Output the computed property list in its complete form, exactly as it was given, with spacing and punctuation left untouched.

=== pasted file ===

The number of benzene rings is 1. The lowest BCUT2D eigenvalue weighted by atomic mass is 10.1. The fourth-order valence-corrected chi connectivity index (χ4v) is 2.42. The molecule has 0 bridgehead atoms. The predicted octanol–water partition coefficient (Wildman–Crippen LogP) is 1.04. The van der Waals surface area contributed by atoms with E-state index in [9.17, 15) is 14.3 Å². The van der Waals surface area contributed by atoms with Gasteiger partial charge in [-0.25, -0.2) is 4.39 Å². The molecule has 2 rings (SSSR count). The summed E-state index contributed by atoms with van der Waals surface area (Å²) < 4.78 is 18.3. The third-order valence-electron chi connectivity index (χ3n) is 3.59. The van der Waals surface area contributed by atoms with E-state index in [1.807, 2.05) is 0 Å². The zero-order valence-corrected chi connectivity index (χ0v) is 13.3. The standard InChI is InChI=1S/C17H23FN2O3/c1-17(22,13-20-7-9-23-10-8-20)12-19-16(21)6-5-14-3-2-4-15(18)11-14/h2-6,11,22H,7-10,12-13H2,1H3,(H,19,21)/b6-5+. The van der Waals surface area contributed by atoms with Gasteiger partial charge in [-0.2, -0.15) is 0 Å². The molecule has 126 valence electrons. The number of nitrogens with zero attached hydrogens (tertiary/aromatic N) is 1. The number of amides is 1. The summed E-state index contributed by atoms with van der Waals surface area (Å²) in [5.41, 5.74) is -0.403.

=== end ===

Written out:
The number of benzene rings is 1. The lowest BCUT2D eigenvalue weighted by atomic mass is 10.1. The fourth-order valence-corrected chi connectivity index (χ4v) is 2.42. The molecule has 0 bridgehead atoms. The predicted octanol–water partition coefficient (Wildman–Crippen LogP) is 1.04. The van der Waals surface area contributed by atoms with E-state index in [9.17, 15) is 14.3 Å². The van der Waals surface area contributed by atoms with Gasteiger partial charge in [-0.25, -0.2) is 4.39 Å². The molecule has 2 rings (SSSR count). The summed E-state index contributed by atoms with van der Waals surface area (Å²) < 4.78 is 18.3. The third-order valence-electron chi connectivity index (χ3n) is 3.59. The van der Waals surface area contributed by atoms with E-state index in [1.807, 2.05) is 0 Å². The zero-order valence-corrected chi connectivity index (χ0v) is 13.3. The standard InChI is InChI=1S/C17H23FN2O3/c1-17(22,13-20-7-9-23-10-8-20)12-19-16(21)6-5-14-3-2-4-15(18)11-14/h2-6,11,22H,7-10,12-13H2,1H3,(H,19,21)/b6-5+. The van der Waals surface area contributed by atoms with Gasteiger partial charge in [-0.2, -0.15) is 0 Å². The molecule has 126 valence electrons. The number of nitrogens with zero attached hydrogens (tertiary/aromatic N) is 1. The number of amides is 1. The summed E-state index contributed by atoms with van der Waals surface area (Å²) in [5.41, 5.74) is -0.403.